product description page
Nevanlinna Theory in Several Complex Variables and Diophantine Approximation (Reprint) (Paperback)
About this item
The aim of this book is to provide a comprehensive account of higher dimensional Nevanlinna theory and its relations with Diophantine approximation theory for graduate students and interested researchers.
This book with nine chapters systematically describes Nevanlinna theory of meromorphic maps between algebraic varieties or complex spaces, building up from the classical theory of meromorphic functions on the complex plane with full proofs in Chap. 1 to the current state of research.
Chapter 2 presents the First Main Theorem for coherent ideal sheaves in a very general form. With the preparation of plurisubharmonic functions, how the theory to be generalized in a higher dimension is described. In Chap. 3 the Second Main Theorem for differentiably non-degenerate meromorphic maps by Griffiths and others is proved as a prototype of higher dimensional Nevanlinna theory.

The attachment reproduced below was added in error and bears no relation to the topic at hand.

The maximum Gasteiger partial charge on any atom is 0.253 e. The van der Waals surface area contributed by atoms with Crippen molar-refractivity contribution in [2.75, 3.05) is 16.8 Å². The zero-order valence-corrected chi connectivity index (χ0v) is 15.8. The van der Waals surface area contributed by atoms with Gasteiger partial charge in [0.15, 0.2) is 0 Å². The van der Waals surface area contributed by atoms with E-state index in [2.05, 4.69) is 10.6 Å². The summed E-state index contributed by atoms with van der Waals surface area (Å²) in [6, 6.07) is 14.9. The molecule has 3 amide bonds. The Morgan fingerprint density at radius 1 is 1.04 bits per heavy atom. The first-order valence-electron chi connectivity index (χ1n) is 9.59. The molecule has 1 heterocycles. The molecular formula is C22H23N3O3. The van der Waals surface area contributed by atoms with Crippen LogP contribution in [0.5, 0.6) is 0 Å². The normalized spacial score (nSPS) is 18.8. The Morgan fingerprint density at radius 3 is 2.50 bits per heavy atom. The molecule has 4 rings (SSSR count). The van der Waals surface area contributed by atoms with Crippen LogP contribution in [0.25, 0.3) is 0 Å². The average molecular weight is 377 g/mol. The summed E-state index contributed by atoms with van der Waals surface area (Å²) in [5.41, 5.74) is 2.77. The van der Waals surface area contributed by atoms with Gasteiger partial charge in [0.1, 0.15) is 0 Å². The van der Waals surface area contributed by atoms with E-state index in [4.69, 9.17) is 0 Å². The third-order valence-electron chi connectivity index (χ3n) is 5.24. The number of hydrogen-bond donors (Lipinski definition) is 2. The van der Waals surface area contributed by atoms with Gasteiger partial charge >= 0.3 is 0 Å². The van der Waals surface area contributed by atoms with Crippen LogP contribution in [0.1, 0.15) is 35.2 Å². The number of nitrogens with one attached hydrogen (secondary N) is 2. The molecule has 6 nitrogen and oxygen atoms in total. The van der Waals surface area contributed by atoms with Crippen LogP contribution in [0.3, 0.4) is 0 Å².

Establishing such a Second Main Theorem for entire curves in general complex algebraic varieties is a wide-open problem. In Chap. 4, the Cartan-Nochka Second Main Theorem in the linear projective case and the Logarithmic Bloch-Ochiai Theorem in the case of general algebraic varieties are proved. Then the theory of entire curves in semi-abelian varieties, including the Second Main Theorem of Noguchi-Winkelmann-Yamanoi, is dealt with in full details in Chap. 6. For that purpose Chap. 5 is devoted to the notion of semi-abelian varieties. The result leads to a number of applications. With these results, the Kobayashi hyperbolicity problems are discussed in Chap. 7.
In the last two chapters Diophantine approximation theory is dealt with from the viewpoint of higher dimensional Nevanlinna theory, and the Lang-Vojta conjecture is confirmed in some cases. In Chap. 8 the theory over function fields is discussed. Finally, in Chap. 9, the theorems of Roth, Schmidt, Faltings, and Vojta over number fields are presented and formulated in view of Nevanlinna theory with results motivated by those in Chaps. 4, 6, and 7.